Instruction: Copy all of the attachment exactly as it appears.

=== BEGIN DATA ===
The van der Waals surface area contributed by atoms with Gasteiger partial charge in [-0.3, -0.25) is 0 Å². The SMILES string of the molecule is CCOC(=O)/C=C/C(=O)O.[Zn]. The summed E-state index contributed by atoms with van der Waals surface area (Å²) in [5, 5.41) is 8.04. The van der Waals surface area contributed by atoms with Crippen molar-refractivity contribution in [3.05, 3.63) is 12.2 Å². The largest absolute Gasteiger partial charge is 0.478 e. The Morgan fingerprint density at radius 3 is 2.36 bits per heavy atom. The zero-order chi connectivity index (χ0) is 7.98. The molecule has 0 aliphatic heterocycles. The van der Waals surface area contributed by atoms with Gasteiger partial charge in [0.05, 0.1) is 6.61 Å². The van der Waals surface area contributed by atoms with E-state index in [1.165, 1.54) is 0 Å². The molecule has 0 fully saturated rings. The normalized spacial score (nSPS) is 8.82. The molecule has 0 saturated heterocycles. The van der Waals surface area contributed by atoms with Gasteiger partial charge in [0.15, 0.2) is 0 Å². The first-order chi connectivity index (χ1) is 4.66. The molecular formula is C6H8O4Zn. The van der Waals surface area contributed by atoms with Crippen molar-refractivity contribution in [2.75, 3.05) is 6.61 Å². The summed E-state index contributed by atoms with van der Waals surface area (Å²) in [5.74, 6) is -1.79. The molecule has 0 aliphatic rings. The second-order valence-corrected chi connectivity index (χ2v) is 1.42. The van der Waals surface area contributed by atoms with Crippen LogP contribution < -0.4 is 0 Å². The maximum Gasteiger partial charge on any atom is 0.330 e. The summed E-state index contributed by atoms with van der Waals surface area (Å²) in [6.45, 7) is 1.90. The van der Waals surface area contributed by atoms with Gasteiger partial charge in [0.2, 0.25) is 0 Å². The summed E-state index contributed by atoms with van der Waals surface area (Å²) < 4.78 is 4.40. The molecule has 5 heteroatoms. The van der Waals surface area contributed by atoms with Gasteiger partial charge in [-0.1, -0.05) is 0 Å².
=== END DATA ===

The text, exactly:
The van der Waals surface area contributed by atoms with Gasteiger partial charge in [-0.3, -0.25) is 0 Å². The SMILES string of the molecule is CCOC(=O)/C=C/C(=O)O.[Zn]. The summed E-state index contributed by atoms with van der Waals surface area (Å²) in [5, 5.41) is 8.04. The van der Waals surface area contributed by atoms with Crippen molar-refractivity contribution in [3.05, 3.63) is 12.2 Å². The largest absolute Gasteiger partial charge is 0.478 e. The Morgan fingerprint density at radius 3 is 2.36 bits per heavy atom. The zero-order chi connectivity index (χ0) is 7.98. The molecule has 0 aliphatic heterocycles. The van der Waals surface area contributed by atoms with Gasteiger partial charge in [0.05, 0.1) is 6.61 Å². The van der Waals surface area contributed by atoms with E-state index in [1.165, 1.54) is 0 Å². The molecule has 0 fully saturated rings. The normalized spacial score (nSPS) is 8.82. The molecule has 0 saturated heterocycles. The van der Waals surface area contributed by atoms with Gasteiger partial charge in [0.15, 0.2) is 0 Å². The first-order chi connectivity index (χ1) is 4.66. The molecular formula is C6H8O4Zn. The van der Waals surface area contributed by atoms with Crippen molar-refractivity contribution in [2.75, 3.05) is 6.61 Å². The summed E-state index contributed by atoms with van der Waals surface area (Å²) in [5.74, 6) is -1.79. The molecule has 0 aliphatic rings. The second-order valence-corrected chi connectivity index (χ2v) is 1.42. The van der Waals surface area contributed by atoms with Crippen LogP contribution < -0.4 is 0 Å². The maximum Gasteiger partial charge on any atom is 0.330 e. The summed E-state index contributed by atoms with van der Waals surface area (Å²) in [6.45, 7) is 1.90. The van der Waals surface area contributed by atoms with Gasteiger partial charge in [0.2, 0.25) is 0 Å². The summed E-state index contributed by atoms with van der Waals surface area (Å²) < 4.78 is 4.40. The molecule has 5 heteroatoms. The van der Waals surface area contributed by atoms with Gasteiger partial charge in [-0.1, -0.05) is 0 Å².